Test gauges essential building block
October 1, 2013
A new test for soil sulphur is helping farmers more efficiently target their fertiliser use.
The Total Sulphur Test (Total S) was developed by AgResearch nearly six years ago, and has now been commercialised in partnership with Hill Laboratories.
Sulphur is an essential element for growing plants, it is a component of plant proteins and has an important role in the synthesis of chlorophyll. It is also essential for all protein synthesis in mammalian systems and is important in the formation of milk proteins and the proteins that make up hair and wool.
Sulphur deficiency in plants manifests itself in pale, yellow leaves; similar symptoms to those found in nitrogen deficiency.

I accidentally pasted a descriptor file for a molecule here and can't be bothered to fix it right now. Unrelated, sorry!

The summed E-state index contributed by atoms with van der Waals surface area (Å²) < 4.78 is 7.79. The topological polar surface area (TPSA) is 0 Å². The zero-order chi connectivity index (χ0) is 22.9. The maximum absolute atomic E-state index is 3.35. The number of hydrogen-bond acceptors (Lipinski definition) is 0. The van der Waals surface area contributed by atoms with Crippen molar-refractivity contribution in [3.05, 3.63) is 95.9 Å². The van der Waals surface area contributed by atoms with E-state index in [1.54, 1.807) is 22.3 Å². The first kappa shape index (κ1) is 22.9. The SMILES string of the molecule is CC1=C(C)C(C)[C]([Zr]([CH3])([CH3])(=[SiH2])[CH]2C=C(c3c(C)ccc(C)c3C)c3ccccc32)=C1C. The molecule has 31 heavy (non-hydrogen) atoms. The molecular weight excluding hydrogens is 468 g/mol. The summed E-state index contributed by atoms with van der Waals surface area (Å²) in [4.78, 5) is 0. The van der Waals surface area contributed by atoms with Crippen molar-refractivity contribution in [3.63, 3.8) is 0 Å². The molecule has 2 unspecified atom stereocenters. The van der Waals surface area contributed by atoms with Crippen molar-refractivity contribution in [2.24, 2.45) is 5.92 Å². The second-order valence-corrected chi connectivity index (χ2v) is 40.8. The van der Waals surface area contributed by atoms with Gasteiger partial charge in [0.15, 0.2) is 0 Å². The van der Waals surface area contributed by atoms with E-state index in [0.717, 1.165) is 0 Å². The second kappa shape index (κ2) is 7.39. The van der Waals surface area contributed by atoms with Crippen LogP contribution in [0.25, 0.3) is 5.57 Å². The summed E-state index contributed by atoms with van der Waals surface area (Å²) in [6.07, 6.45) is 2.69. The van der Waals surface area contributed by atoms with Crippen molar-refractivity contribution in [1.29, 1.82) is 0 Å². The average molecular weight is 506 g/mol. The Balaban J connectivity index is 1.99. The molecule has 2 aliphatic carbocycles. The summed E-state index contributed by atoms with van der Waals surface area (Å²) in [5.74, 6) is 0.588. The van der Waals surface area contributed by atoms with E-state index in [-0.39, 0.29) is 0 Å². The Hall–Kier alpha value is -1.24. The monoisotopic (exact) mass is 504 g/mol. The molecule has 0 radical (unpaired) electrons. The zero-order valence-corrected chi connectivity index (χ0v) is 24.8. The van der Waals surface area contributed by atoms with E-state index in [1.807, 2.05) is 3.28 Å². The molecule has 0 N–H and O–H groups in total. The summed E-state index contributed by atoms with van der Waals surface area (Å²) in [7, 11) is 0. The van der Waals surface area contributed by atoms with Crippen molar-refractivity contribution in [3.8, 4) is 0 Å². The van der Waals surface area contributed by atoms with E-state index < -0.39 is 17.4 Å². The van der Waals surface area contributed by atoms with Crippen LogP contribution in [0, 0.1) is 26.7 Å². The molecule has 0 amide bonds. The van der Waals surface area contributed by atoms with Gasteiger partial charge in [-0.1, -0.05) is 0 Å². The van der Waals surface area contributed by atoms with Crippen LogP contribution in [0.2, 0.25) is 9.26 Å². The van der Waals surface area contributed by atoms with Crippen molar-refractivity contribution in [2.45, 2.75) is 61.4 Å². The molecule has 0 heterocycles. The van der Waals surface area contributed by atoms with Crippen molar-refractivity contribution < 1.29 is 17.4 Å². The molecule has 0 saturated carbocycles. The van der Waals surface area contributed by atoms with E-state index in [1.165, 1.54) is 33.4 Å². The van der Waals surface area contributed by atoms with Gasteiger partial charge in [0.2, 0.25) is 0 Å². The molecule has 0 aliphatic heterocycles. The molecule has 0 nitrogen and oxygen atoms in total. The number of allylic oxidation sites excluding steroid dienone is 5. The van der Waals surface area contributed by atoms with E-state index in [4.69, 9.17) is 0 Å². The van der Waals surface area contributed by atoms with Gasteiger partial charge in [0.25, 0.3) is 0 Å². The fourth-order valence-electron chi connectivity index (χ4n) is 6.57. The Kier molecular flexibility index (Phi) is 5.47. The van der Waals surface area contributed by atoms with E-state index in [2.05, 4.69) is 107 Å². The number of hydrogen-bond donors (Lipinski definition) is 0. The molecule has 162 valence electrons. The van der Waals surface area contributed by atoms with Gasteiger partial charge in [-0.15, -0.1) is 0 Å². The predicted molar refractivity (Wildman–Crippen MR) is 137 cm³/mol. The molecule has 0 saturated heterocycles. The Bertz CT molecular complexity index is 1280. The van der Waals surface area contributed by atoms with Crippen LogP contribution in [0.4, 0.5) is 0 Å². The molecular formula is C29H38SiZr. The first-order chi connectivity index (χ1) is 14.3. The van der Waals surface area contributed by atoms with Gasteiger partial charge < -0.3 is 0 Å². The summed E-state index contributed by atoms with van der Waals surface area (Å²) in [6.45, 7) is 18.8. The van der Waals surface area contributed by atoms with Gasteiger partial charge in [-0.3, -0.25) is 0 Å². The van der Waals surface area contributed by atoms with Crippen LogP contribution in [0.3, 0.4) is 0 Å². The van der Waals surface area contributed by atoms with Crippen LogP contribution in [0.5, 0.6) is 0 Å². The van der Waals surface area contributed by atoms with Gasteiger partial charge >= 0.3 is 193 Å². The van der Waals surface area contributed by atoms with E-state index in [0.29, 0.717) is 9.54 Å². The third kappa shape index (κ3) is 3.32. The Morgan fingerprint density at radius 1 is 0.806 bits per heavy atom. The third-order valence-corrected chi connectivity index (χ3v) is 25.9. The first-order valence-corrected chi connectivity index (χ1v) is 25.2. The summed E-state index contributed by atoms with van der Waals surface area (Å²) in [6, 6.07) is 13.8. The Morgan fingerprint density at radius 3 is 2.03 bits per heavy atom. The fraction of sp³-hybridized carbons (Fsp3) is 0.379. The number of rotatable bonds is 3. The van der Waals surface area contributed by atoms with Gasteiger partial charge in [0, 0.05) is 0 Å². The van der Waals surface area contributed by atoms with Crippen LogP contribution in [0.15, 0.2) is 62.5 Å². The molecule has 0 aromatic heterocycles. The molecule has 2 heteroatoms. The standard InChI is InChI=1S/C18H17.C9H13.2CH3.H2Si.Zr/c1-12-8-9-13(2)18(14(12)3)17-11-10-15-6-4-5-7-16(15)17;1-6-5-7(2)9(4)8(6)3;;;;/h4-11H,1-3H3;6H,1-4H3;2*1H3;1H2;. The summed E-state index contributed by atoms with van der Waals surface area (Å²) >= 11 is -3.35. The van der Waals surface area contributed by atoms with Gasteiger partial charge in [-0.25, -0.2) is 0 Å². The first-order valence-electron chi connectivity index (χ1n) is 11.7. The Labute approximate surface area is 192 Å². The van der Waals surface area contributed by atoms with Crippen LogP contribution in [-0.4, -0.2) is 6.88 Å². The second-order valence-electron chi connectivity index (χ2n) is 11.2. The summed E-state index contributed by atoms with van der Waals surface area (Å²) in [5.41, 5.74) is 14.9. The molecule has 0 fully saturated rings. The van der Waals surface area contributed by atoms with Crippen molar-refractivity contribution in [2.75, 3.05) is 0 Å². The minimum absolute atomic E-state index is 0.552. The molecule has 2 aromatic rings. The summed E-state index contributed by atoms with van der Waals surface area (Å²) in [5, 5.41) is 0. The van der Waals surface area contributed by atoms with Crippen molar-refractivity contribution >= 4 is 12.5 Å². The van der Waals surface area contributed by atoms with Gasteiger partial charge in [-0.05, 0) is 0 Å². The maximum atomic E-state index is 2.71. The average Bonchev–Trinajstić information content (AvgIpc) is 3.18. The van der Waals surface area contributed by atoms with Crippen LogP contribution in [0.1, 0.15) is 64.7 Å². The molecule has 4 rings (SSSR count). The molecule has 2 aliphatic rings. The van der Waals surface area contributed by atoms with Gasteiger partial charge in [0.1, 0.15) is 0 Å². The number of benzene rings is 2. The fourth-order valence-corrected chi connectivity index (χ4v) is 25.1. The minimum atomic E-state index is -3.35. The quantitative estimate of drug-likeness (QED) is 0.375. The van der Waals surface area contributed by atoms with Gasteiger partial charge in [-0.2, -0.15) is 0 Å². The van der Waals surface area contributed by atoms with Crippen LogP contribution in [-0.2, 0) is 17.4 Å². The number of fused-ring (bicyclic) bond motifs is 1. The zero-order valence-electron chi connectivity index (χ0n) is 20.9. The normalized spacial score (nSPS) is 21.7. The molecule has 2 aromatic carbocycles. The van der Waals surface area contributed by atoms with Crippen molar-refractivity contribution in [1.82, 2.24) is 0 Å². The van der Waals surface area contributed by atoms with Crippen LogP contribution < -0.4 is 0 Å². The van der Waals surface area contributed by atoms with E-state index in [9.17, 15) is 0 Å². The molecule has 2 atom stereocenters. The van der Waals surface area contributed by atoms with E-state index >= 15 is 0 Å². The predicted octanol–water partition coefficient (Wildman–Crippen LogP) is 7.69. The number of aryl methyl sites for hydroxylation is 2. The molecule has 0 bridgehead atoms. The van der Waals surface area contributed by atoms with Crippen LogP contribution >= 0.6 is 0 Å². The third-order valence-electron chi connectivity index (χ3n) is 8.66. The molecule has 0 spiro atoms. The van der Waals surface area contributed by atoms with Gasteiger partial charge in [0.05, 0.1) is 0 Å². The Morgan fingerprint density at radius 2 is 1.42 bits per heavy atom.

This test is a measure of the total pool of all forms of sulphur in soil. It is less prone to both spatial and seasonal variability and less affected by dung and urine patches. It was developed to overcome the uncertainties of previous tests about the amount of sulphur in the soil available for plant uptake.
AgResearch scientist Dr Anwar Ghani, who developed the test, says that it gives farmers a clear indication of whether or not they need to add sulphur to their pastures.
“Many farmers use superphosphate which has phosphorus and sulphur together in order to take care of any sulphur deficiency. If your soil doesn’t actually need it, then you are putting that sulphur on for no reason, and it’s wasted,” he says.
“If you’ve done the test you will know how your soils would potentially respond to adding sulphur and whether you will have a reasonable supply of sulphur for growing plants.
“The test gives you both the security of knowing you have no deficiencies and the option to make decisions as to where else can you take your sulphur dollar if you know where it’s not needed.”
- 2013 annual report